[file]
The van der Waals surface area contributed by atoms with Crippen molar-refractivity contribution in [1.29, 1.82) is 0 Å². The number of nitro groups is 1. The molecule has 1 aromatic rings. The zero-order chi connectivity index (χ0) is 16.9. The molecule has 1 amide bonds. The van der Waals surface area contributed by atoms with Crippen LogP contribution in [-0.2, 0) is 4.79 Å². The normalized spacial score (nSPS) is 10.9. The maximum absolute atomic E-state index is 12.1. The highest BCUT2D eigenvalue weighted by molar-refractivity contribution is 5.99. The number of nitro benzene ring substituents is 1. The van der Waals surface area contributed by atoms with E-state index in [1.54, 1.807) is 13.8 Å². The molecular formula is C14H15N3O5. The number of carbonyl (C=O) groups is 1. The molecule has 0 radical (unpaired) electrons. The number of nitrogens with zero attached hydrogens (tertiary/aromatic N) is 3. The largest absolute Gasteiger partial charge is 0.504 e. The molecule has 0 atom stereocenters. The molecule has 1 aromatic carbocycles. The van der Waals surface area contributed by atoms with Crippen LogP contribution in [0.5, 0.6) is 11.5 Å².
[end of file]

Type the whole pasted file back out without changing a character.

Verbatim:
The van der Waals surface area contributed by atoms with Crippen molar-refractivity contribution in [1.29, 1.82) is 0 Å². The number of nitro groups is 1. The molecule has 1 aromatic rings. The zero-order chi connectivity index (χ0) is 16.9. The molecule has 1 amide bonds. The van der Waals surface area contributed by atoms with Crippen LogP contribution in [-0.2, 0) is 4.79 Å². The normalized spacial score (nSPS) is 10.9. The maximum absolute atomic E-state index is 12.1. The highest BCUT2D eigenvalue weighted by molar-refractivity contribution is 5.99. The number of nitro benzene ring substituents is 1. The van der Waals surface area contributed by atoms with E-state index in [1.54, 1.807) is 13.8 Å². The molecular formula is C14H15N3O5. The number of carbonyl (C=O) groups is 1. The molecule has 0 radical (unpaired) electrons. The number of nitrogens with zero attached hydrogens (tertiary/aromatic N) is 3. The largest absolute Gasteiger partial charge is 0.504 e. The molecule has 0 atom stereocenters. The molecule has 1 aromatic carbocycles. The van der Waals surface area contributed by atoms with Crippen LogP contribution in [0.5, 0.6) is 11.5 Å².